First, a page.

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Discover some of the huge dinosaurs that lived 200-145 million years ago in what is now Britain.
When Dippy went on a UK tour, crowds outside London were able to experience this dinosaur's spectacular size up close for the first time.
At more than four metres tall, Dippy towered over the heads of visitors. But that's nothing compared to how long Dippy is.
Dippy measures 26 metres from head to tail. It is an exact copy - called a cast - of Diplodocus fossil bones found in Wyoming, USA.
Diplodocus lived 155-145 million years ago in the Jurassic Period.
Although this dinosaur lived in the USA, Britain has lots of fascinating prehistoric animals from that period of time, too. And many also reached impressive sizes.
Diplodocus was a sauropod, a group of dinosaurs that includes the largest animals ever to have lived on land.
These four-legged plant-eaters had long necks and tails. Their heads were tiny compared to their massive bodies.
The two most complete sauropod skeletons dug up in the UK belong to Cetiosaurus and Cetiosauriscus.
These dinosaurs were ginormous. Scientists think that Cetiosaurus was probably the largest, but both were nearly as long as two double-decker buses.
Prof Paul Barrett, dinosaur researcher at the Museum, says:
'It's very unusual to find a complete dinosaur skeleton. In fact, for most dinosaurs we only have fragments such as limbs, teeth and bits of backbone.
'This makes it very tricky to work out exactly what size dinosaurs were or how much they weighed.
'Our best chance of finding out is if we find a thigh bone. By measuring its circumference - the distance around the bone - as well as its length, we can estimate the dinosaur's weight.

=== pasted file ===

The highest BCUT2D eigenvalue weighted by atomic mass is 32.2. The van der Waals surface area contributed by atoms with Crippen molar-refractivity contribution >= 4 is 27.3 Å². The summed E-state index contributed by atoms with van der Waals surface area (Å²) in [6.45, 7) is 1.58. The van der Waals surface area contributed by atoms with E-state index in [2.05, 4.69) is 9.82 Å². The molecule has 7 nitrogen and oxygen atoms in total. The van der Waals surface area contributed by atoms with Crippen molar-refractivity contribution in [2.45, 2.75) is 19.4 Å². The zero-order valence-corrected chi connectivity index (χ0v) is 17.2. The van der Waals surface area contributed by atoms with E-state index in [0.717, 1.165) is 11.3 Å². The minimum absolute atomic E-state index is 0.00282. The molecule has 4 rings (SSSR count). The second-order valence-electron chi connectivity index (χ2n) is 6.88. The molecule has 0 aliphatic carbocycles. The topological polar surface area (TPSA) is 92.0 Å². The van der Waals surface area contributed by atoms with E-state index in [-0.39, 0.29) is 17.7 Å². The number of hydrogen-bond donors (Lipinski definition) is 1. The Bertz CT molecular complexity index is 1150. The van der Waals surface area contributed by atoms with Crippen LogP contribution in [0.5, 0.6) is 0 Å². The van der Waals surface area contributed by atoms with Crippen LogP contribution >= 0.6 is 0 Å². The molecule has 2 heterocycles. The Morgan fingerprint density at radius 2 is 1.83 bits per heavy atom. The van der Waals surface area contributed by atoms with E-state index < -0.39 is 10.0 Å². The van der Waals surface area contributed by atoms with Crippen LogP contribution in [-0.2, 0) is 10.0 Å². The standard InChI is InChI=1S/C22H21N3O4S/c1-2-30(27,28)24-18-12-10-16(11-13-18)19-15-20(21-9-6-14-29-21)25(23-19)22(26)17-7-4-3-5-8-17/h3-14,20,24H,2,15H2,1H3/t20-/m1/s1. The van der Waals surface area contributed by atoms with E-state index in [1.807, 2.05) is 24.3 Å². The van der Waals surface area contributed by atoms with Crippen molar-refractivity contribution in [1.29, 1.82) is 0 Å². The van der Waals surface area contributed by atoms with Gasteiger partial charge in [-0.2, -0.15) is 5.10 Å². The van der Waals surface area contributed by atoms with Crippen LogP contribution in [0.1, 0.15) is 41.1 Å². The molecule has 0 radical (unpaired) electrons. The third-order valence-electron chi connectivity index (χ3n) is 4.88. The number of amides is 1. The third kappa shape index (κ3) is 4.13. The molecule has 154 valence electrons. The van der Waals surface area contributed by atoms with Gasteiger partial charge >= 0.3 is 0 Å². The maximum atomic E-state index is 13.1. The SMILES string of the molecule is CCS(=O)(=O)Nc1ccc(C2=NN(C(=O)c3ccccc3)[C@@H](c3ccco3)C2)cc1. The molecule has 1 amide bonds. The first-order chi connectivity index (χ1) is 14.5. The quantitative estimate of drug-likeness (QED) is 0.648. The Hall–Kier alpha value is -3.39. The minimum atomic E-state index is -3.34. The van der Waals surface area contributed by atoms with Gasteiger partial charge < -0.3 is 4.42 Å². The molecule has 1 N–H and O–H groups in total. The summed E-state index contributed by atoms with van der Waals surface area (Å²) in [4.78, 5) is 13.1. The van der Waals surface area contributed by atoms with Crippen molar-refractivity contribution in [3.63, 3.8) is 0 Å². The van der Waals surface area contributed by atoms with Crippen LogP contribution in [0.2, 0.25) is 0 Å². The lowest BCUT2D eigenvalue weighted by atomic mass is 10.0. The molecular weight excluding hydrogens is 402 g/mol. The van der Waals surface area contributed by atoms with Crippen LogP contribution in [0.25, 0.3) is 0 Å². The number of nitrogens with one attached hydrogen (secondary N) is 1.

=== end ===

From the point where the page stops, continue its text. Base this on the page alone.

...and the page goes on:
'And if we find a lot of the dinosaur's backbone, this gives us a good clue about how long the dinosaur was.'
One British sauropod is known from a single limb bone measuring 135 centimetres in length - bigger than most seven-year-olds.
It was found in Dorset in the 1870s, nearly 150 years ago.
Early dinosaur scientists thought the bone was from Cetiosaurus. This mistake was only corrected in 2010 when Paul studied the bone and realised it was from a new species.
He named it Duriatitan, which means 'Dorset giant'. It is another contender for Britain's biggest Jurassic dinosaur.
There are a few different ideas about this, says Paul.
'It may have provided protection against large predators such as Megalosaurus, itself around six to nine metres long.'
This big carnivore stalked the shores of southern England 168-166 million years ago, back when Britain was a series of small tropical islands, like the Bahamas are today.
Paul explains, 'While some sauropods had long whip-like tails that could lash an attacker, or some body armour, most did not. Being larger would have been a good defence against a fatal attack.'
'My favourite explanation for why these dinosaurs were so big is to do with food,' says Paul.
'The long necks and gigantic bodies of sauropods would have helped them reach leaves at the top of trees, which would have been out of the reach of smaller dinosaurs. So they weren't competing for dinner.
'These leaves were tough though, and difficult to digest. Sauropods had enormous guts in their barrel-shaped bodies, which helped to break the leaves down over several days.
'Small animals need to eat often to get energy. Larger animals can survive longer without eating - long enough to digest those tough leaves.'
Until the early 1900s many scientists thought sauropods lived partly in water.
The scientists thought these dinosaurs were too big to live on land.
It turns out the opposite is true - their air-filled bones and small feet would not have been suited to a life in water.
Experiments show they would have floated and been unstable. Or their feet would have sunk into the mud, making it difficult to walk.